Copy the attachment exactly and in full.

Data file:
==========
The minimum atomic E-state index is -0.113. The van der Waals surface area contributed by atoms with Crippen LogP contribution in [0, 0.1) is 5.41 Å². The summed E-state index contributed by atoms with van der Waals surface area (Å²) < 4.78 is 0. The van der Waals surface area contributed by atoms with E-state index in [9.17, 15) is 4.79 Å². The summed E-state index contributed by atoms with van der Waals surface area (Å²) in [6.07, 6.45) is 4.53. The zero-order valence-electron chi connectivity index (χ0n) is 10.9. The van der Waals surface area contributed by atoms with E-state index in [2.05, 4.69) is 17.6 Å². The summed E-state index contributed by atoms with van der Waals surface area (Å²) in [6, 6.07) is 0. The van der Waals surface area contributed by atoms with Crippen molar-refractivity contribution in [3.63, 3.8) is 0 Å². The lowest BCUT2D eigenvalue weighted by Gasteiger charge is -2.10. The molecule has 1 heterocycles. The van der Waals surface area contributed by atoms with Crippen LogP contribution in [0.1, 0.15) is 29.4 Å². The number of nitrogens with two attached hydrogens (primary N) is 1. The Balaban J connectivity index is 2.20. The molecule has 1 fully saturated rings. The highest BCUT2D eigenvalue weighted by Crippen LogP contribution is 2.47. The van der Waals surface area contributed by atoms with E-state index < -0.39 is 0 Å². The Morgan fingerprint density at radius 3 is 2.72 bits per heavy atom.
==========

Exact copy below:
The minimum atomic E-state index is -0.113. The van der Waals surface area contributed by atoms with Crippen LogP contribution in [0, 0.1) is 5.41 Å². The summed E-state index contributed by atoms with van der Waals surface area (Å²) < 4.78 is 0. The van der Waals surface area contributed by atoms with E-state index in [9.17, 15) is 4.79 Å². The summed E-state index contributed by atoms with van der Waals surface area (Å²) in [6.07, 6.45) is 4.53. The zero-order valence-electron chi connectivity index (χ0n) is 10.9. The van der Waals surface area contributed by atoms with E-state index in [2.05, 4.69) is 17.6 Å². The summed E-state index contributed by atoms with van der Waals surface area (Å²) in [6, 6.07) is 0. The van der Waals surface area contributed by atoms with Crippen molar-refractivity contribution in [3.63, 3.8) is 0 Å². The lowest BCUT2D eigenvalue weighted by Gasteiger charge is -2.10. The molecule has 1 heterocycles. The van der Waals surface area contributed by atoms with Crippen LogP contribution in [0.1, 0.15) is 29.4 Å². The number of nitrogens with two attached hydrogens (primary N) is 1. The Balaban J connectivity index is 2.20. The molecule has 1 fully saturated rings. The highest BCUT2D eigenvalue weighted by Crippen LogP contribution is 2.47. The van der Waals surface area contributed by atoms with E-state index < -0.39 is 0 Å². The Morgan fingerprint density at radius 3 is 2.72 bits per heavy atom.